Just as the officers’ early interactions with the priest establish the novel’s sympathies toward a strong, virile type of male behavior, a number of peripheral characters who appear in Book Two (Chapters XIII–XXIV) strengthen this sentiment. Hemingway describes the doctor who begins to diagnose Henry’s injuries as “a thin quiet little man who seemed disturbed by the war.” While Henry himself is disturbed, if not sickened, by the war, he maintains a competence and self-assurance that set him apart from men like the doctor, who needs to consult a team of his colleagues. This doctor’s character stands in sharp contrast to Dr. Valentini, a gregarious but competent surgeon who drinks hard and wears his sexual appetite on his sleeve. Valentini’s presence contributes to the novel’s celebration of a particular kind of manhood, a fraternal bond supported by a love of wine and women and by displays of reckless boldness, whether they happen on the battlefield, in the bedroom, or on the operating table.
Henry conforms to this type of masculine ideal by rushing boldly into a passionate affair with Catherine. When she appears in his room, he is struck by her beauty and declares the depth of his love for her in a single sentence: “Everything turned over inside of me.” Henry’s exchange with Catherine in Chapter XVI is incredibly powerful and suggestive. As they volley simple questions back and forth, asking whom the other has loved and made love to, the line between game-playing and true passion begins to blur. In between the lovers’ terse, deceptively simple lines of dialogue, Hemingway manages to point the way toward reserves of untapped feeling. Both Henry and Catherine feel more than they say or can say. Grief, fear, and a profound desire to be protected from a hostile world are among the forces that bring them together. But these confessions are beyond them; rather, they speak in strikingly nonromantic terms:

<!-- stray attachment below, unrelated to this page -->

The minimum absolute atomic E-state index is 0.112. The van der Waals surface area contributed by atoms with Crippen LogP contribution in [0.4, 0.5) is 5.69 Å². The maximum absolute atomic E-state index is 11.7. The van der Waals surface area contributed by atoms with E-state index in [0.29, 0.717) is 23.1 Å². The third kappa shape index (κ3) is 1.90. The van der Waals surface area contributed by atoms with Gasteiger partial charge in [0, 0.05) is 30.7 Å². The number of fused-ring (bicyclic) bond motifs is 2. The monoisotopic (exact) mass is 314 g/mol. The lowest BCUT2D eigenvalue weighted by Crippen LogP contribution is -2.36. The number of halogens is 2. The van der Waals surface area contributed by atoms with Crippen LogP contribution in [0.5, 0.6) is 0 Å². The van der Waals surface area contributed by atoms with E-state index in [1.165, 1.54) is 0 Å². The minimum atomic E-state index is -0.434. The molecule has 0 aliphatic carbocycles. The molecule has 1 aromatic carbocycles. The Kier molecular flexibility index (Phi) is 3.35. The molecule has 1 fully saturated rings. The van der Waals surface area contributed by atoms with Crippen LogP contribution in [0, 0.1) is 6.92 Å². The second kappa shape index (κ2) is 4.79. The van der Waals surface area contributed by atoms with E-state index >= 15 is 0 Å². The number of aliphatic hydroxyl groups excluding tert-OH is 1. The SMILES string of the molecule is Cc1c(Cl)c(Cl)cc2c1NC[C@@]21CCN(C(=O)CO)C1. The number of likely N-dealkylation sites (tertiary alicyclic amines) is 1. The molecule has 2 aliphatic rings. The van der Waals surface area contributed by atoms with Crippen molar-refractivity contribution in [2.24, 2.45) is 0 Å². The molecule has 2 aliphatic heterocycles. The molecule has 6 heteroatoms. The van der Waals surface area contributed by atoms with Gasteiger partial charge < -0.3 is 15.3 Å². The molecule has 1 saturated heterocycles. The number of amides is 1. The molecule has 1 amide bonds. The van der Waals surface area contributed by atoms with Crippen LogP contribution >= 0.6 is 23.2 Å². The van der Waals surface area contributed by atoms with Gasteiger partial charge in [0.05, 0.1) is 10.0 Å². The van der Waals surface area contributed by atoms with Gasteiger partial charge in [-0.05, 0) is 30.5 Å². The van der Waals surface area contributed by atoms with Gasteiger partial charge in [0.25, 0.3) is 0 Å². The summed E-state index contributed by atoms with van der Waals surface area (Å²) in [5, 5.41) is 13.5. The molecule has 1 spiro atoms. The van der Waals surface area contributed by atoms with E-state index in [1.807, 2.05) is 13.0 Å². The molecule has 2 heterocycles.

“You’ve such a lovely temperature.”
“You’ve got a lovely everything.”
“Oh no. You have the lovely temperature. I’m awfully proud of your temperature.”
Such conversations might strike the reader as a silly, indulgent imitation of the way lovers speak to each other. Hemingway, however, rescues these lines from saccharine sentimentality by establishing a complex psychological motivation for them. For Henry and Catherine, such foolishly romantic lines offer a respite from their war-torn world. The frivolity and banality of their dialogue gauge their desire to escape the horror of the war.
Interestingly, in addition to being innovative, Hemingway’s suggestive style of writing served a very practical purpose. The standards of decency in 1929 America would have barred a more explicit version of A Farewell to Arms from appearing in print. Hence, Hemingway hints at Henry and Catherine’s first sexual encounter, demanding that his audience read between the lines. Even though such scenes spared puritanical readers explicit details, the novel was plagued by charges of indecency. A public outcry in Boston, for example, led to the excision of such perceived profanities as “balls” from the novel.
The ending was good, but depressing.
8 out of 28 people found this helpful
I personally thought it was okay.
It only got interesting for me towards the end.
Hemingway is my absolute favorite author and A Farewell to Arms is absolutely stunning. A lot of people have trouble reading Hemingway, he leaves a lot up for interpretation and discussion but this is just part of his genius. As for symbols, this SparkNotes page is lacking severely. Some big ones are touched on but read carefully and read it a few times keeping in mind that each word has a purpose. Scene descriptions are not put in there for entertainment, the weather, the trees, the mountains, each description keys in to another aspect of t... Read more→
40 out of 44 people found this helpful